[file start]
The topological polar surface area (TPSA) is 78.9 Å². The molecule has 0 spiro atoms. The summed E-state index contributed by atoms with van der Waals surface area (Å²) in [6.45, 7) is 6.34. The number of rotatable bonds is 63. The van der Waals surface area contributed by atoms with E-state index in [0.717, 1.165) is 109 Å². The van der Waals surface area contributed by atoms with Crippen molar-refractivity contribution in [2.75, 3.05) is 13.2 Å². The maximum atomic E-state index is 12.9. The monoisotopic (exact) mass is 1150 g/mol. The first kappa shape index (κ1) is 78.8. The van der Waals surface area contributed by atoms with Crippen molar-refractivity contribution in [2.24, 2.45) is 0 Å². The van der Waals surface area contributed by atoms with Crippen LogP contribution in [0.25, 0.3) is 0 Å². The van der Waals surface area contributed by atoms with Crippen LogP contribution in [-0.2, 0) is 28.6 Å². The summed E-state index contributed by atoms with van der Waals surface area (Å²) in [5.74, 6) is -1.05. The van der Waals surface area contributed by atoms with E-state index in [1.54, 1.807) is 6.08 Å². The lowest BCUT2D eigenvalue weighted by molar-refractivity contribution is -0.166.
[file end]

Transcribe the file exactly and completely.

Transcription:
The topological polar surface area (TPSA) is 78.9 Å². The molecule has 0 spiro atoms. The summed E-state index contributed by atoms with van der Waals surface area (Å²) in [6.45, 7) is 6.34. The number of rotatable bonds is 63. The van der Waals surface area contributed by atoms with E-state index in [0.717, 1.165) is 109 Å². The van der Waals surface area contributed by atoms with Crippen molar-refractivity contribution in [2.75, 3.05) is 13.2 Å². The maximum atomic E-state index is 12.9. The monoisotopic (exact) mass is 1150 g/mol. The first kappa shape index (κ1) is 78.8. The van der Waals surface area contributed by atoms with Crippen molar-refractivity contribution in [2.24, 2.45) is 0 Å². The van der Waals surface area contributed by atoms with Crippen LogP contribution in [0.25, 0.3) is 0 Å². The van der Waals surface area contributed by atoms with Crippen LogP contribution in [-0.2, 0) is 28.6 Å². The summed E-state index contributed by atoms with van der Waals surface area (Å²) in [5.74, 6) is -1.05. The van der Waals surface area contributed by atoms with E-state index in [1.54, 1.807) is 6.08 Å². The lowest BCUT2D eigenvalue weighted by molar-refractivity contribution is -0.166.